The transformation at the end of the book comes only after the protagonist confronts their limitations and defeats both them and the antagonist. Hopefully, there is a glorious resolution of storyline. There is a positive change in the central character arc, a blooming of the protagonist’s full potential, and a reward, a boon, “the gift of fire” to bring back home for the tribe.

Or as writer, David Farland said, ‘At the end of your novel, there are only three rules: Payoff! Payoff! Payoff!’

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Talk to you later.

Keep Creating!

Yvette K. Carol

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‘Life is trouble. When everything goes wrong, what a joy it is to test your soul.’ ~ Nikos Kazantzakis

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Subscribe to my Newsletter by emailing me with “Newsletter Subscription” in the subject line to: yvettecarol@hotmail.com

It’s time for another group posting of the Insecure Writer’s Support Group! Time to release our fears to the world – or offer encouragement to those who are feeling neurotic. If you’d like to join us, click on the tab above and sign up. We post the first Wednesday of every month. I encourage everyone to visit at least a dozen new blogs and leave a comment. Your words might be the encouragement someone needs.

Every month, the organisers announce a question that members can answer in their IWSG Day post. Remember, the question is optional!!!

InsecureWritersSupportGroup

OPTIONAL IWSG Day Question: When your writing life is a bit cloudy or filled with rain, what do you do to dig down and keep on writing?

As a matter of fact my life has been cloudy lately and there have been a few deluges as my beloved father died in February, following my mother, who had died two years before. I would say that the process of writing itself really helped me come to terms with things.

I’ve always found it cathartic to write.

I learned to read and write at the age of seven. I enjoyed to write stories. As a teenager, I was still writing stories, and I started to keep a personal journal as a way of releasing my fears and worries and doubts. Writing has been an essential lifeline throughout my life. It helps me make sense of things to see the thoughts take form into words.

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Writing blog posts about the passing of both my parents was therapeutic and helped ease the pain. I was able to share with people through my blog and my newsletter about what had happened.

Going back to my work-in-progress was a bit trickier. At times of great emotion, I tend to put down my book and walk away for a while, sometimes for long periods.

Top Tip: Set a time limit.

I’ve learned that it works when I say to myself, you can grieve, be with family, however you have to be back at work by ‘such-and-such’ date.

Top Tip: Stick to your deadline.

It’s a bit of structure imposed upon the chaos. Once, there’s a set deadline to return to my writing desk, I try to stick to it.

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Top Tip: to get writing again, sit down at my computer, open the document and start.

Every time, before I know it, the magic starts to take over.

Right away, there is engagement with the work.

It’s like feeling you’re exactly where you should be and there’s nothing you’d rather be doing.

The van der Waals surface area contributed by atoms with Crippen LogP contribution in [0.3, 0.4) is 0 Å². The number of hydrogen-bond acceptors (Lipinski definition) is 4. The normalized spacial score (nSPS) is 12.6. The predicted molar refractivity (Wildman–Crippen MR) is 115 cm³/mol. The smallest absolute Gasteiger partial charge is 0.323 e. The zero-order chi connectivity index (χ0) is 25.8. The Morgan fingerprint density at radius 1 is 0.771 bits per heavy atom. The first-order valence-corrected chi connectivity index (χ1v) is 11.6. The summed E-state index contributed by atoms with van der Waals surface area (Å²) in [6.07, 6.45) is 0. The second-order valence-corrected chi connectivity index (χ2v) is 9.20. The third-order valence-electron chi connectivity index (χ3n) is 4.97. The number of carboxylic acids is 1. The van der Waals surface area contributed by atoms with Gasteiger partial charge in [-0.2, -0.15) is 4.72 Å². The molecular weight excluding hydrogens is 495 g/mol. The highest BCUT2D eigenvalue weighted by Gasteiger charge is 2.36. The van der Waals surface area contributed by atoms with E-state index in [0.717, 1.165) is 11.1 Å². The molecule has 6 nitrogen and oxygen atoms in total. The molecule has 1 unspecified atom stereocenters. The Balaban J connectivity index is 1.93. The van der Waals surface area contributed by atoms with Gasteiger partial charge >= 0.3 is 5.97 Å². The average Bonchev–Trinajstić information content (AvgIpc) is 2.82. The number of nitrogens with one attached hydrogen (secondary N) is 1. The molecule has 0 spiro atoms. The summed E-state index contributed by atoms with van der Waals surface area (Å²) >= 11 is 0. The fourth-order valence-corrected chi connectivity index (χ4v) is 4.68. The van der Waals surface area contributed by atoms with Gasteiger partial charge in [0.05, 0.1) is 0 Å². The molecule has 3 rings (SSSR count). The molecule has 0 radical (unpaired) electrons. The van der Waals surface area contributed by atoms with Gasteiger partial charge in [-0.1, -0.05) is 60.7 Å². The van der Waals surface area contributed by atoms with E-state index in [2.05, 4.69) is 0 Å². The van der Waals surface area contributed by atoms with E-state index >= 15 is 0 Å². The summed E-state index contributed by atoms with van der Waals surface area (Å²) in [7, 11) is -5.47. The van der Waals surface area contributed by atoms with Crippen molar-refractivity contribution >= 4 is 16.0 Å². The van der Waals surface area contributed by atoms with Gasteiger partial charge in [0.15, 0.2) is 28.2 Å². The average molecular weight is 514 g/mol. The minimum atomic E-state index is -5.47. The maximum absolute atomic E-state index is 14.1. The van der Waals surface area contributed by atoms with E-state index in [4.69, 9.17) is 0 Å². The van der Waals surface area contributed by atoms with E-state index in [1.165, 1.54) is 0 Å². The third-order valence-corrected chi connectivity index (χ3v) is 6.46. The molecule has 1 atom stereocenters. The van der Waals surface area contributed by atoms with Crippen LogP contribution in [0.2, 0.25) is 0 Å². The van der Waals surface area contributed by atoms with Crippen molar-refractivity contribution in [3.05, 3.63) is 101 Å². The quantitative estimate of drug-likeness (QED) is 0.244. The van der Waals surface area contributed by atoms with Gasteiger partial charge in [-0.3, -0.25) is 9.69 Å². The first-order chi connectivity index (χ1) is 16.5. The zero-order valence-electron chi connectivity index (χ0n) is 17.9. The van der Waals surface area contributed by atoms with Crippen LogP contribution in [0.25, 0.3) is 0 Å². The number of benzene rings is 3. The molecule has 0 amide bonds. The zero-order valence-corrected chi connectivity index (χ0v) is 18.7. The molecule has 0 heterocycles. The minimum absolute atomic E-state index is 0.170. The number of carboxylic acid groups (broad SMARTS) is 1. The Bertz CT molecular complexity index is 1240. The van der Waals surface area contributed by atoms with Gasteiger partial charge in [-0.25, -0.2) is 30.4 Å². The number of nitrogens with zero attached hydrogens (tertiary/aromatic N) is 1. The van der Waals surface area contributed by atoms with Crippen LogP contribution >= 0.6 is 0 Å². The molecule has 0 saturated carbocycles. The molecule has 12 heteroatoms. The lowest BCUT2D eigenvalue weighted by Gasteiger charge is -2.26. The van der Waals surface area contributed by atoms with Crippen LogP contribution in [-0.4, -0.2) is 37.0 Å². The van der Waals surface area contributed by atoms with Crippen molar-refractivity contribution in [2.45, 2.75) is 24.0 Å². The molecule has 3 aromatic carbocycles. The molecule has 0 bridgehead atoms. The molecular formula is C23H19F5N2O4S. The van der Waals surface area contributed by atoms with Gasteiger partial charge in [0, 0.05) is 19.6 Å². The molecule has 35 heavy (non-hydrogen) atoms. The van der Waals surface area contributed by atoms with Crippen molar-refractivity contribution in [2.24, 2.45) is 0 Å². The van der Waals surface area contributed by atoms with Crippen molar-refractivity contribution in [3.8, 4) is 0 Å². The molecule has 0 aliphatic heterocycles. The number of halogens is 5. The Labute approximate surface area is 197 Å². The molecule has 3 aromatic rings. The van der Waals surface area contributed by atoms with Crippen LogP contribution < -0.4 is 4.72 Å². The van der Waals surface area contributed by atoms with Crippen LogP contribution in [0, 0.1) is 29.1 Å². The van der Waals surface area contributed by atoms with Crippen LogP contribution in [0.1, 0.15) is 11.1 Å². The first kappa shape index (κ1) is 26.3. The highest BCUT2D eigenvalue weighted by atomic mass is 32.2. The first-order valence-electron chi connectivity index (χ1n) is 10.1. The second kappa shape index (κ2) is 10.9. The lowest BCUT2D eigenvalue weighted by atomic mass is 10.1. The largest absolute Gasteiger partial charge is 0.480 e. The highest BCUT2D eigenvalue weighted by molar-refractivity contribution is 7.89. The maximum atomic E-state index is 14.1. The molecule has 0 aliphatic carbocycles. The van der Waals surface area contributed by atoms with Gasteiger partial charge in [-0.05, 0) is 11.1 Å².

Once back in the zone, writing, editing, working on my WIP, I feel my balance return and sense of equilibrium become restored.

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As the poet, Sage Cohen, said so eloquently, ‘for me, writing has always been alchemy: from resistance to acceptance, from pain to beauty.’ Yes.

The world in creation begins to shine. The right words come. But what it takes is showing up.

The really successful authors are those who treat it like a job. They stick their butts in their office chairs and write from nine to five.

In reality, they’ll put in far more hours than a forty hour week. It’s a time intensive profession. The reward always comes in the fiction itself. We do the work. We show up.

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Then, we open ourselves to ‘being alone with the gods’ as Charles Bukowski put it and that’s where the transcendent joy takes over. When we’re lucky, sometimes we catch the lightning and write it down perfectly. Or as Cohen said, ‘transcend the events of our lives, finding a resonance of grace simply by writing something just right.’

Before you know it, skies are blue and the sun is shining again, and you’re scampering around capturing words like butterflies.

For the magic to happen though, the only way is to keep on writing, to put B.I.C butt in chair.

What’s that old saying, the harder I work, the luckier I get? That sure is true for me.

How about you. What keeps you writing?

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Keep Writing!

Yvette K. Carol

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There is no other feeling like that, you will be alone with the gods and the nights will flame with fire. ~ Charles Bukowski

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Subscribe to my Newsletter by emailing me with “Newsletter Subscription” in the subject line to: yvettecarol@hotmail.com

It’s time for another group posting of the Insecure Writer’s Support Group! Time to release our fears to the world – or offer encouragement to those who are feeling neurotic. If you’d like to join us, click on the tab above and sign up. We post the first Wednesday of every month. I encourage everyone to visit at least a dozen new blogs and leave a comment. Your words might be the encouragement someone needs.

Every month, the organisers announce a question that members can answer in their IWSG Day post. Remember, the question is optional!!!

InsecureWritersSupportGroup

OPTIONAL IWSG Day Question: How do you celebrate when you achieve a writing goal/ finish a story?